KHARTOUM, 14 February 2021 – Sudan has called for a broadening of mediation in negotiations over the filling of the Grand Ethiopian Renaissance Dam (GERD).
Khartoum says it would like to see the United States, European Union and the United Nations join the African Union – currently leading the mediation – not only as observers but as mediators.
The appeal was made by Sudan’s irrigation and water resources minister, Yasser Abbas, in an interview with Reuters.
Ethiopia has rejected engaging with international mediators, preferring to deal directly, either bilaterally or in tripartite talks, with the two downstream countries of the Blue Nile – Egypt and Sudan.
The last round of the tripartite talks which held last January 10 rose without making any progress, according to Egypt and Sudan.
“The Sudanese suggestion regarding a new international mediation aims to overcome the hurdles that have been dragging on for months in the AU-brokered negotiations,” Hani Raslan, head of the Sudan and Nile Basin Countries Unit at Al-Ahram Center for Political and Strategic Studies, told Al-Monitor.
“Ethiopia, however, opposes all these proposals, which maintains the current stumbling block and prevents any progress,” Raslan added.
Last February 2, a spokesperson for the Ethiopian foreign ministry, Dina Mufti, said Addis Ababa is committed to resume the AU-brokered tripartite negotiations.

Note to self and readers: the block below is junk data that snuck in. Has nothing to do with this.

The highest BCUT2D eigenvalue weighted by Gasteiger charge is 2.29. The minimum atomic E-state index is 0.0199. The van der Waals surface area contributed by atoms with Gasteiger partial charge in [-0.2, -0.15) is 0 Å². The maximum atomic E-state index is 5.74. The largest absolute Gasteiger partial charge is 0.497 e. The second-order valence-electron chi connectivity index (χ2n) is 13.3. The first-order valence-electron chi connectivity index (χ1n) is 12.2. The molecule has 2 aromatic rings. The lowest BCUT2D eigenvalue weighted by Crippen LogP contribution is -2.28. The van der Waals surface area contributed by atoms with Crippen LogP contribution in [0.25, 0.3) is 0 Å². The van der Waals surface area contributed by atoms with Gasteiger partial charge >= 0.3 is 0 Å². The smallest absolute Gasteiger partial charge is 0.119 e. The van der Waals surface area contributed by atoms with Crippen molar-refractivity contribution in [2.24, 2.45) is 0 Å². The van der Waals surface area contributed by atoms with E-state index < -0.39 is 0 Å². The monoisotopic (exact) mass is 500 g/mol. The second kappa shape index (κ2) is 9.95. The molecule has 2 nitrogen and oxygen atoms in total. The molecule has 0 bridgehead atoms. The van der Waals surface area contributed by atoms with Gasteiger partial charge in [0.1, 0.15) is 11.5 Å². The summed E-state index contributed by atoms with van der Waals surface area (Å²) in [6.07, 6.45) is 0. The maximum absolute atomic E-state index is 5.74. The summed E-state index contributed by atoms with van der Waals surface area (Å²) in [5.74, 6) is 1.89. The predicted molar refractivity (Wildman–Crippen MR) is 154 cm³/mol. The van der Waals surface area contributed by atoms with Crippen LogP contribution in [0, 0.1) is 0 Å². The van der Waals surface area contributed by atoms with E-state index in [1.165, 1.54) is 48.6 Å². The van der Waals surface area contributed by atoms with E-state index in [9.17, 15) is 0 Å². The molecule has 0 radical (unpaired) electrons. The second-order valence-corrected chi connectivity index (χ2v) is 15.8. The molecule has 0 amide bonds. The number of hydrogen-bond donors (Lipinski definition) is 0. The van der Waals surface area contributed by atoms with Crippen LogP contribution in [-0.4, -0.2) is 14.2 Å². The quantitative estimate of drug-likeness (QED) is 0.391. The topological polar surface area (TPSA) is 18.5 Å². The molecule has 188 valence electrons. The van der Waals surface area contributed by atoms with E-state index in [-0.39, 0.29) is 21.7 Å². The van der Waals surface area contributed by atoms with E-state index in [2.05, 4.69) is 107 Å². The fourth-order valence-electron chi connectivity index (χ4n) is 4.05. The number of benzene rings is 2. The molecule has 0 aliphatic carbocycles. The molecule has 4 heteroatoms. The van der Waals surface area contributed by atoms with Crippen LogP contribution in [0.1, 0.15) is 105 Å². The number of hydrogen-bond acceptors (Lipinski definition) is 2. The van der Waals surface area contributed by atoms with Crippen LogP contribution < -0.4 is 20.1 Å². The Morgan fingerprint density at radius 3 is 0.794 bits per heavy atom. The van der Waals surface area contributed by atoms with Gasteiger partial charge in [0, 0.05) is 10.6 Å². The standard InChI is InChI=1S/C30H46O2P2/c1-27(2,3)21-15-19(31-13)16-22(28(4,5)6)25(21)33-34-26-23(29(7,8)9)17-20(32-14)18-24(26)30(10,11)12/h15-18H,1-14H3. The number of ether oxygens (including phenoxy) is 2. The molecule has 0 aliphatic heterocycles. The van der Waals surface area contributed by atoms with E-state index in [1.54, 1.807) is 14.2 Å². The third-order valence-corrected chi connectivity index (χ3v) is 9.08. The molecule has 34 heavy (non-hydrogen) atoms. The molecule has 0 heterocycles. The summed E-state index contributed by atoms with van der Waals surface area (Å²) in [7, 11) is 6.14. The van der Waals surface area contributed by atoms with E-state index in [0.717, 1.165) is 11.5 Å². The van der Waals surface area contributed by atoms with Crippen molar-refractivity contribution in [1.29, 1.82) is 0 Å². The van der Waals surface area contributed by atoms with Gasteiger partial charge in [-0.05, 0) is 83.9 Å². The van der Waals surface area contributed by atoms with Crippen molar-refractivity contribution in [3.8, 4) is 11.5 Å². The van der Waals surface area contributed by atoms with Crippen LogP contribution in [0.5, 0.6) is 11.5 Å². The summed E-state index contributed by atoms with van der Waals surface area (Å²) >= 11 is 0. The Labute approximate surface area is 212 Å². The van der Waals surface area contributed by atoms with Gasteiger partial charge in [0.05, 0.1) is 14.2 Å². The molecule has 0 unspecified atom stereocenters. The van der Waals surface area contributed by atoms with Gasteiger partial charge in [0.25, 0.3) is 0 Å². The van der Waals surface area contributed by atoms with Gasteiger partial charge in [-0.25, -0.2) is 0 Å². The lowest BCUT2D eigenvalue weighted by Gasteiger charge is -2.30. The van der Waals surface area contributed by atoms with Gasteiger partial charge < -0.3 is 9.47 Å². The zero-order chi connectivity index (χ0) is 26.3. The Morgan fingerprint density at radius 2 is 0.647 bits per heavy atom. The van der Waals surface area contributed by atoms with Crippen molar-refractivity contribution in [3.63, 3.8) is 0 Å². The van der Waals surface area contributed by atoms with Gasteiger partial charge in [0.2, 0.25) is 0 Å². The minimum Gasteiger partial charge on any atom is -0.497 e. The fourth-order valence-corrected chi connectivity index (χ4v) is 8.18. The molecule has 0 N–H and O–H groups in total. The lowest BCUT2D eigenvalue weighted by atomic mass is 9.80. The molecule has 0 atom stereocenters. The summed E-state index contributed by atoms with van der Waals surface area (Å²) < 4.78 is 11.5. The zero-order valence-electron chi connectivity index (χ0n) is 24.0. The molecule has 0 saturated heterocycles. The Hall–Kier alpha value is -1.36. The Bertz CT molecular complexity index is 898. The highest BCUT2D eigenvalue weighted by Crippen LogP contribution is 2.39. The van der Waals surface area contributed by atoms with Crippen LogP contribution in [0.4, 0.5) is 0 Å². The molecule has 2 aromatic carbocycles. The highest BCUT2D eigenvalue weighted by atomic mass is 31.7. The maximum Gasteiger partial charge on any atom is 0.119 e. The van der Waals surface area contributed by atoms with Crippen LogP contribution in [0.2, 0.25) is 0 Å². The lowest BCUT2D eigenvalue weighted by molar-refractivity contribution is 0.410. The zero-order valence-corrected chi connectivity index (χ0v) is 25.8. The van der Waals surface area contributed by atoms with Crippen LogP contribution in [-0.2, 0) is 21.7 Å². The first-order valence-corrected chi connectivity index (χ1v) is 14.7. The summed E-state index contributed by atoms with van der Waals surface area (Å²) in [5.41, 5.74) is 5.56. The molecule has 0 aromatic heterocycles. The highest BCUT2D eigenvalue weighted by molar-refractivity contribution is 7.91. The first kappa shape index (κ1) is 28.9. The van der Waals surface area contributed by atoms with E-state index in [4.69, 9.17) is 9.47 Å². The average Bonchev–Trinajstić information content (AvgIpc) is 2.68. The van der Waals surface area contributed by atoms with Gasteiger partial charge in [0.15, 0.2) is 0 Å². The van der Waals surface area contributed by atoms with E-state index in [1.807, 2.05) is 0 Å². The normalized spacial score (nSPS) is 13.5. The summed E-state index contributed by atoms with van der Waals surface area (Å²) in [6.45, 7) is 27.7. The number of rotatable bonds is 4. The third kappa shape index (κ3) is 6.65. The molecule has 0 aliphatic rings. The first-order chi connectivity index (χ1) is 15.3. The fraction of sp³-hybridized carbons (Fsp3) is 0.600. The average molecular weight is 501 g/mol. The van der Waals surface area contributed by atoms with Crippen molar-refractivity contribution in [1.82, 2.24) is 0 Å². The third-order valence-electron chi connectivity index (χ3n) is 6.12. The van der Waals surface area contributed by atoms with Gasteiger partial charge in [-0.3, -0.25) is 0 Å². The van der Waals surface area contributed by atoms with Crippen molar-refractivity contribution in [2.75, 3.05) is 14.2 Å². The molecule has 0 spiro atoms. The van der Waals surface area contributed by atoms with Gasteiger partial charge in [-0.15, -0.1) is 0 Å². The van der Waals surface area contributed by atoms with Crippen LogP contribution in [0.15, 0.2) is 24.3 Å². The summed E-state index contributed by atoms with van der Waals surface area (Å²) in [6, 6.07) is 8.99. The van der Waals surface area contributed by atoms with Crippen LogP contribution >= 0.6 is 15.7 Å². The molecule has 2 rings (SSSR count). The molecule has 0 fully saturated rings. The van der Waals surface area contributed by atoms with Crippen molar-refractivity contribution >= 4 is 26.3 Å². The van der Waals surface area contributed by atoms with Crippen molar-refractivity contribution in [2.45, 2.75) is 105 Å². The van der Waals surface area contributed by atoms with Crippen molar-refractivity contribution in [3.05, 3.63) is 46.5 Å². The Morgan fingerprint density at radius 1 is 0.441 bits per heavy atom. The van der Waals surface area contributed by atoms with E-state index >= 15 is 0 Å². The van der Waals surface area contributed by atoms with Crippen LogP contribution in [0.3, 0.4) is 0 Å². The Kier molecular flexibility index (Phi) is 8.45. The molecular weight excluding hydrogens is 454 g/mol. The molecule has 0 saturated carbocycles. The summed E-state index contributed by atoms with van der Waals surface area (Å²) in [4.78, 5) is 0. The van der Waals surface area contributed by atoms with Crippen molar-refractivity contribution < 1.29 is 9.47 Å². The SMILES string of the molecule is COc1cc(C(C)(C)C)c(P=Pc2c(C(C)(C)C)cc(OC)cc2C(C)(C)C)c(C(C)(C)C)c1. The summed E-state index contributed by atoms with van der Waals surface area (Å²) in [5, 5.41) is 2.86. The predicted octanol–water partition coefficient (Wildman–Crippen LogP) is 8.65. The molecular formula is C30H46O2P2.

Ethiopia points to Article 10 of the 2015 Declaration of Principles on the GERD signed by the three countries which provides for negotiations to be “based on the goodwill principle”.
The article adds, “…if the partiesinvolved do not succeed in solving the dispute through talks or negotiations, they can ask for mediation or refer the matter to their heads of states or prime ministers”.
Sudan has been warning of the risks of a unilateral decision by Ethiopia to initiate the second phase of filling the mega dam reservoir with or without a deal in July 2021.
Egypt has said Ethiopia should only proceed if a binding deal has been reached by all parties.
An attempt at mediation by the United States failed last year after Ethiopia accused Washington of favoring Egypt.
South Africa played an important role in the negotiations while it held the rotating presidency of the African Union which the current chair of the continental body – the Democratic Republic of Congo – is not expected to assume.
Egypt has threatened to take the matter before the UN Security Council at any time the African Union announces that its brokerage of the negotiations has failed.
Egypt will continue to hold on to the principle of negotiations and its right to the Nile waters, which is a life or death matter that cannot be overlooked, the country’s foreign ministry has reaffirmed.